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EU divided over efforts to contain COVID-19

Jerome Hughes

Press TV, Brussels

People in Greece, aged 60 and over, are facing a €100 fine if they refuse to get vaccinated against COVID-19 by mid January.

Vaccination will be mandatory in Italy from February. Civil rights groups are not happy. In two other EU nations, Portugal and Ireland, people entering must show a negative test result even if they're fully vaccinated. The European Commission is against further travel restrictions within the 27-country bloc.

The commission has just unveiled a new strategy designed to ensure greater cooperation between EU member states. Health officials are being deployed to help countries identify the new Omicron variant.

150 million people in the EU are not vaccinated despite the jabs being available. The bloc's health officials say it would take 100 days to modify existing vaccines to tackle a new, resistant variant. Children aged 5 and over can now receive a vaccine in the EU. Antiviral pills to treat COVID-19 sufferers are expected to be available soon.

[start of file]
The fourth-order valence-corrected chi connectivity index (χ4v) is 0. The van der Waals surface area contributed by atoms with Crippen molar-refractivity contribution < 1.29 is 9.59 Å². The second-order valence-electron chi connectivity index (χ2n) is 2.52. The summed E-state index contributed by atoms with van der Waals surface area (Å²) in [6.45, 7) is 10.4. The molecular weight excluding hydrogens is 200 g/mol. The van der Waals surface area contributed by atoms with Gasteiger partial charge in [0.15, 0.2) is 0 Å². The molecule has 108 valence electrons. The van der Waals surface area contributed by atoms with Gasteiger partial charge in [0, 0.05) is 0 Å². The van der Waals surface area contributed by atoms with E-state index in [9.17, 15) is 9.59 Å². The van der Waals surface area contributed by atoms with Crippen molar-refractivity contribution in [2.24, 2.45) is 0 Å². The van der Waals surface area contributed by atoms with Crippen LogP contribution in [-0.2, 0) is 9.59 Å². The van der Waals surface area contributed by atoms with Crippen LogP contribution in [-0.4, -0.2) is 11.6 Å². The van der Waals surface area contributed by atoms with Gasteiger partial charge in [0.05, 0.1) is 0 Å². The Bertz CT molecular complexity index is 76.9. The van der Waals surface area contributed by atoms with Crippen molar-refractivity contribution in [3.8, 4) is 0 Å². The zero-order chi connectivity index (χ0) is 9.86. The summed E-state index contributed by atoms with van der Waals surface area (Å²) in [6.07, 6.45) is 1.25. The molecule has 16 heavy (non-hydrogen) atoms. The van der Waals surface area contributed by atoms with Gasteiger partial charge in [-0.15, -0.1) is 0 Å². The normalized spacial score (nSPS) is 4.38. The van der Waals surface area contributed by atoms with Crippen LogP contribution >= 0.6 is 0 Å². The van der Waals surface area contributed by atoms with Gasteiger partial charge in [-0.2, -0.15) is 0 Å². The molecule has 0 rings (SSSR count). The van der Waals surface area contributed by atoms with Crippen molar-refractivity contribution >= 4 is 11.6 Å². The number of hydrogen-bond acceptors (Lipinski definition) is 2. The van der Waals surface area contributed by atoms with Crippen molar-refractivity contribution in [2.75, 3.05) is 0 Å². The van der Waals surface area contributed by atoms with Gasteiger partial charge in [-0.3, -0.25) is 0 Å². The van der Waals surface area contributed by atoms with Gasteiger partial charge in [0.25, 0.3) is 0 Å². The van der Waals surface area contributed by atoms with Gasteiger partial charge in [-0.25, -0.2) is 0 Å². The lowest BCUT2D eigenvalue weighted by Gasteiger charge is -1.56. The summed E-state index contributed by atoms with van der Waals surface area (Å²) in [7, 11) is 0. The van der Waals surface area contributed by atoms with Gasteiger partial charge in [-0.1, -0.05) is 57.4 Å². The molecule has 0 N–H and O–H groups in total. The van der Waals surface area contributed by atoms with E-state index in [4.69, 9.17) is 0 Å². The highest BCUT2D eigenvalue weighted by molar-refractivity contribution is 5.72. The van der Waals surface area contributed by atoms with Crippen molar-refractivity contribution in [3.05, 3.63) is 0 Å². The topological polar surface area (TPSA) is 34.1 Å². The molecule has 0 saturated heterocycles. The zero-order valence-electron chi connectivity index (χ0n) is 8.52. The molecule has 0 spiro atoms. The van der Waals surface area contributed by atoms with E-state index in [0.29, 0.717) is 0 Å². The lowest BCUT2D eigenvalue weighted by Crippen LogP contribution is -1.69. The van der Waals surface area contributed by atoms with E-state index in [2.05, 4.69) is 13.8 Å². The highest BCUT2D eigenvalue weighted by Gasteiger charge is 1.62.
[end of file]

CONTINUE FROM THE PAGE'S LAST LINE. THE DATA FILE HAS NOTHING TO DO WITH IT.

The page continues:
According to European Medicines Agency data, 93% of adults in Ireland have been vaccinated. The COVD-19 death toll during the past 14 days, per one million of the population in that country, is 15. In Bulgaria and Romania, where less than half of the people have been vaccinated, the death toll, during the same period per one million of the population is 250.

Pandemic support funding for EU countries, agreed last year, is being distributed too slowly, experts warn. As coronavirus cases continue to soar in the EU, many business operators feel they have no choice but to give up.


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